Effects on fertility

Early cancer of the vulva is usually managed solely by surgery and therefore has no impact on a woman’s chance of conceiving.

If chemotherapy and/or radiotherapy are required, this may affect fertility in some circumstances. If you are premenopausal and feel concerned about how these treatments will affect your fertility, talk to your doctor.

Radiotherapy can make sexual intercourse uncomfortable or difficult for a time, and many women experience body-image concerns after surgery which may lead to having sexual intercourse less frequently. This is a major determinant of the chance of conceiving naturally; hence some women will seek fertility assistance.

In this time of anxiety and concern it is essential that you receive concise and up-to-date information from a recognised fertility expert. You should be referred to a respected unit for this advice. The Reproductive Technology Accreditation Committee (RTAC), under the Fertility Society of Australia (FSA), administers a national Code of Practice and a system for the accreditation of assisted reproductive technology clinics. For a list of accredited clinics in Australia and New Zealand, see the website of the Fertility Society of Australia at www.fertilitysociety.com.au

Fertility-sparing options

Chemotherapy and/or full pelvic radiotherapy may affect the number of eggs left within the ovary, and in many cases, accelerate the normal age-related decline in egg numbers.

In some cases this may lead to an early menopause, and hence the need to use another woman’s eggs (egg donation treatment) to become pregnant. Hormone replacement therapy can help with managing the symptoms of early menopause.

A surgical procedure called ovarian transposition, which lifts the ovaries as far from the source of the radiation as possible, can reduce the harmful effects of the radiation on the ovaries.

You can talk to a fertility specialist about your options to limit harm to your ovaries from chemotherapy. These may include:

Ovarian suppression

An implant containing a drug called a GnRH analogue may be used to suppress the function of the ovaries for the duration of chemotherapy. There is some evidence that this may limit the harm to the ovaries for women embarking on chemotherapy only.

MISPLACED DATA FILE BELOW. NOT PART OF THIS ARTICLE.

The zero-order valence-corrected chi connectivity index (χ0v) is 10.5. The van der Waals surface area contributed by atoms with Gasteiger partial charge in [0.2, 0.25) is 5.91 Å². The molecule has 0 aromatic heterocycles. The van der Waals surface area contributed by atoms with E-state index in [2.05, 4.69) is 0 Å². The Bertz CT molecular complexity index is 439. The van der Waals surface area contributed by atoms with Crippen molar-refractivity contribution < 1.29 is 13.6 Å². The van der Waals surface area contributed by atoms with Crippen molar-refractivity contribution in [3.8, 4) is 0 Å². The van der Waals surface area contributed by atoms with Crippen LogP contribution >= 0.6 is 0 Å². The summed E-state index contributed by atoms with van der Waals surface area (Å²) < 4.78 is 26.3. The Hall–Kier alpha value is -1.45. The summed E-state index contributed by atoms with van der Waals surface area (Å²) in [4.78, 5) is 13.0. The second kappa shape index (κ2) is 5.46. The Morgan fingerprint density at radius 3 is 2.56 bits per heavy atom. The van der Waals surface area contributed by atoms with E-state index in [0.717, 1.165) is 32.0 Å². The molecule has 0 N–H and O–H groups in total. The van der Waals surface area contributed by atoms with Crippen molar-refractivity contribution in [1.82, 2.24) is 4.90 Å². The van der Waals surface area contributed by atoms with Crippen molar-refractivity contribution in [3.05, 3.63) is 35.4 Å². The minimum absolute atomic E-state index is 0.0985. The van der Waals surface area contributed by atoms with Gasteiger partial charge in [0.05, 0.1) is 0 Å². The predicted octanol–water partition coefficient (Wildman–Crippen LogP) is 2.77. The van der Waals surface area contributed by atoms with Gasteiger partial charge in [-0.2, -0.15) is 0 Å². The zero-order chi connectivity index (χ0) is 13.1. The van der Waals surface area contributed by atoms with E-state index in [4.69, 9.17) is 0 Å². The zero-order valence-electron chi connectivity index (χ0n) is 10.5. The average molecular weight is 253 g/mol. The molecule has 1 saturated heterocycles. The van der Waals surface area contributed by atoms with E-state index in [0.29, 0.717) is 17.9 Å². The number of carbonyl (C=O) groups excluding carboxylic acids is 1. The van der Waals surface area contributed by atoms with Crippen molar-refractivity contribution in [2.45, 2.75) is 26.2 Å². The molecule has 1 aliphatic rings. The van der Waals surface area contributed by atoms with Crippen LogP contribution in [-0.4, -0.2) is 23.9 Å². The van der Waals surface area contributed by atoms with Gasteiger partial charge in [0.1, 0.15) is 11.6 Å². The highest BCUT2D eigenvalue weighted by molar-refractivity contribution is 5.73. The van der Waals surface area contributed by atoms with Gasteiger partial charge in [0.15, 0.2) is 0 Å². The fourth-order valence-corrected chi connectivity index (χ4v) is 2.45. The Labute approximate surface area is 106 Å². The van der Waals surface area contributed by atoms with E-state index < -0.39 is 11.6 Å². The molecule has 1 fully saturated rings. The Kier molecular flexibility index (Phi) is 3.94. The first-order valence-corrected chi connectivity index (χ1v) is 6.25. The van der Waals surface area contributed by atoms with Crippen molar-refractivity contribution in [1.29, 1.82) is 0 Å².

Ovarian tissue freezing

One potential way to save some eggs for the future is to take a small slice of ovarian tissue. This is done by a minor operation before starting chemotherapy, or at the time of ovarian transposition surgery before starting radiotherapy.

The major downside to this technique is that it is still experimental – very few babies have been born from this treatment. Furthermore, it involves undergoing an operation, and then further surgery to re-implant the ovarian tissue. Evidence suggests that many women do not want the ovarian tissue replaced due to their fear of re-introducing tissue that may still contain cancer cells.

Freezing of eggs

If you are not in a stable relationship, you may opt to go through an IVF cycle. This takes up to one month before starting chemotherapy or radiotherapy. It involves daily injections to stimulate the ovaries, and then after a couple of weeks, a minor surgical procedure to have the eggs collected. These eggs are then rapidly frozen until they are needed. However, this technique should still be considered developmental and success so far is limited.

Freezing embryos

If you are in a stable relationship and time permits, you may opt to go through an IVF cycle (described above), but in this case your eggs are fertilised with your partner’s sperm and the resulting embryos are frozen until they are used. The freezing of embryos is a more successful procedure than the freezing of eggs.

“Wait and see” policy

Many women find these choices are too hard to make at this time of great anxiety. It may help to talk to the fertility counsellor that is always attached to an IVF unit.